Don't Make Waves

Don't Make Waves is a 1967 American sex comedy (with elements of the beach party genre) starring Tony Curtis, Claudia Cardinale, Dave Draper and Sharon Tate. Distributed by Metro-Goldwyn-Mayer, the film was directed by Alexander Mackendrick and is based on the 1959 novel Muscle Beach, by Ira Wallach, who also wrote the screenplay.

Don't Make Waves
Dont make waves.jpg
original movie poster
Directed byAlexander Mackendrick
Written byIra Wallach
George Kirgo
Maurice Richlin (adaptation)
Based onMuscle Beach
by Ira Wallach
Produced byJohn Calley
Martin Ransohoff
StarringTony Curtis
Claudia Cardinale
Sharon Tate
Robert Webber
Dave Draper
CinematographyPhilip H. Lathrop
Edited byRita Roland
Thomas Stanford
Music byVic Mizzy
Distributed byMetro-Goldwyn-Mayer
Release date
  • June 9, 1967 (1967-06-09)
Running time
97 minutes
CountryUnited States
Box office$1.25 million (US/ Canada)[1][2]

The film depicts a series of romantic triangles between different groupings of the principal cast and supporting players among several backdrops involving Southern California culture (swimming pools, bodybuilding, beach life, fantastic real estate, mudslides, metaphysical gurus, etc.).


Carlo Cofield, a tourist visiting California's west coast, has not even arranged lodging when his car is smashed by a reckless driver. She is carefree, attractive Italian artist Laura Califatti, who offers her couch for him to sleep that night.

This displeases Rod Prescott, a wealthy swimming-pool builder, because Laura is his mistress. After being kicked out, Carlo tries to sleep on the beach and nearly drowns. He is rescued by mouth-to-mouth resuscitation from a gorgeous surfer many years his junior who goes by the name "Malibu." Carlo begins a romantic pursuit of her.

After renting a house near the ocean, Carlo cons a sweet but naive bodybuilder, Harry, who is Malibu's boyfriend, into believing that having sex is harmful to his body. He also bribes a phony psychic, "Madame Lavinia," who is actually a man, to discourage Harry from seeing Malibu anymore.

Rod decides to give the persistent Carlo a job as a pool salesman. The affair with Laura is discovered by Rod's wife, Diane, who demands a divorce. As a quarrel develops with everyone present, a mudslide caused by a sudden storm makes Carlo's house slide down a cliff. By the time everyone is saved, they pair off with the romantic partners they deserve.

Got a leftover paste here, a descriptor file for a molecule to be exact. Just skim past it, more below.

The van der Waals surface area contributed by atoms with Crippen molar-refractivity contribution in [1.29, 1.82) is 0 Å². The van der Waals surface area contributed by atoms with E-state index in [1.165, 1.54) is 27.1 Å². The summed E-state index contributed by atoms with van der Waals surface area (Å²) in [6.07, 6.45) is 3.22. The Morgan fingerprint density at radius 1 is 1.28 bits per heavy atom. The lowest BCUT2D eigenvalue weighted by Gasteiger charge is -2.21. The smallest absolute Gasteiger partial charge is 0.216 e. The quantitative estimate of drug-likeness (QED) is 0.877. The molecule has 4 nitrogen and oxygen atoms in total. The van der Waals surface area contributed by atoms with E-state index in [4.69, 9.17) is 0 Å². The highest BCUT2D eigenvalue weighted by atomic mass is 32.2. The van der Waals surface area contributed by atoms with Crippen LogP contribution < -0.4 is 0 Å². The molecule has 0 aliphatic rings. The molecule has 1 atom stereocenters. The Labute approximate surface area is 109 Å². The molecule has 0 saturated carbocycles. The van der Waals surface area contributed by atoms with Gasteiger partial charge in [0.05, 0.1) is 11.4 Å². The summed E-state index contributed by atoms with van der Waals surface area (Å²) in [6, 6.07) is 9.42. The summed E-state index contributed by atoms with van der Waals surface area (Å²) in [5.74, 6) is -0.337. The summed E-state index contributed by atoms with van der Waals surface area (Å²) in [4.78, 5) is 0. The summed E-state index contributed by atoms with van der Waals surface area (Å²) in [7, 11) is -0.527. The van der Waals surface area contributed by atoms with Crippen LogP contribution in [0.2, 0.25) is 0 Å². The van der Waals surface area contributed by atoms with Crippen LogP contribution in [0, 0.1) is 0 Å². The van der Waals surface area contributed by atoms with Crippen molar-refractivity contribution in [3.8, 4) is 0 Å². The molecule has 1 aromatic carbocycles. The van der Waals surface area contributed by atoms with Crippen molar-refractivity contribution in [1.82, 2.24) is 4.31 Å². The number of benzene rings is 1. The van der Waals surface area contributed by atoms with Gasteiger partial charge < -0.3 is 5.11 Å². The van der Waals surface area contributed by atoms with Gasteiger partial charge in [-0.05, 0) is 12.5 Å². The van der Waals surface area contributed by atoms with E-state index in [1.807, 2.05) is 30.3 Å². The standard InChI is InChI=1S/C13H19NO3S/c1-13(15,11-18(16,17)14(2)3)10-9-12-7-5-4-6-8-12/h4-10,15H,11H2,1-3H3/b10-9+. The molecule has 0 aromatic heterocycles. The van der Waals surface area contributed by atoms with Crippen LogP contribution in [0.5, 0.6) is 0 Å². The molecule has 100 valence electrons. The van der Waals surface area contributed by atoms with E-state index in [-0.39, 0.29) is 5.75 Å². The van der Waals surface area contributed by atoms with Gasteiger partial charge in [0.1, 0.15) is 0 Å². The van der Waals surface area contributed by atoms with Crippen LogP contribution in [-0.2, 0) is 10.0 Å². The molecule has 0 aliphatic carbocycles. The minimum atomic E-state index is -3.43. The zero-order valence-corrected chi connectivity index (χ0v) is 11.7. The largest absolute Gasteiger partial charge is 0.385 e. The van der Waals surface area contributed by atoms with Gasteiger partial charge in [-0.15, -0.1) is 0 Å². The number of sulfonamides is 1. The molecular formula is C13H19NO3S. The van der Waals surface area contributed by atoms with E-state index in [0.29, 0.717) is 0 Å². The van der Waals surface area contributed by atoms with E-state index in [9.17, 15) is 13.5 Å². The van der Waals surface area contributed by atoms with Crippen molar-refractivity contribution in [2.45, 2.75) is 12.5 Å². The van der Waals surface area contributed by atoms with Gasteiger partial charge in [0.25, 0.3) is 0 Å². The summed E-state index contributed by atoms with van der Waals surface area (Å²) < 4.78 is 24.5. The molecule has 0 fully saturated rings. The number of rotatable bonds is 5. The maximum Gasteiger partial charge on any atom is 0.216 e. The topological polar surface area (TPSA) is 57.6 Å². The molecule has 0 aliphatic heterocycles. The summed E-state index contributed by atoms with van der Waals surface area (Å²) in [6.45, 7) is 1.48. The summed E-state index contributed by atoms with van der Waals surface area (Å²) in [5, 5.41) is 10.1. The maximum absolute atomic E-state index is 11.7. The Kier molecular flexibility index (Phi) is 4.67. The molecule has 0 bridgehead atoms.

Actors Characters info
Tony Curtis Carlo Cofield
Claudia Cardinale Laura Califatti
Sharon Tate Malibu
David Draper Harry Hollard
Joanna Barnes Diane Prescott
Robert Webber Rod Prescott
Reg Lewis Monster
Mort Sahl Sam Lingonberry
Edgar Bergen Madame Lavinia
Dub Taylor Electrician
Mary Grace Canfield Seamstress
Holly Haze Myrna
Sarah Selby Ethyl
Julie Payne Helen
Douglas Henderson Henderson
Chester Yorton Ted Gunder
Ann Elder Millie Gunder
Marc London Fred Barker
Paul Barselou Pilot as Paul Barselow
George Tyne Newspaperman
David Fresco Newspaperman
Gilbert Green Newspaperman as Gil Green
Eduardo Tirello Decorator
Jim Backus Himself uncredited
Henny Backus Herself uncredited
China Lee Topless swimmer uncredited
Joanne Hashimoto Female Gymnast uncredited
Bill Kennedy Reporter uncredited; final film

Production notesEdit

The film was based on Ira Wallach's novel Muscle Beach which was published in 1959.[3]

In August 1963 it was announced film rights had been purchased by Martin Ransohoff of Filmways, who had a deal with MGM. Ransohoff and Wallach had collaborated on The Wheeler Dealers.[4] Wallach would do the screenplay and the film would be part of an $18 million slate, coming out in June 1964.[5] Filming was delayed.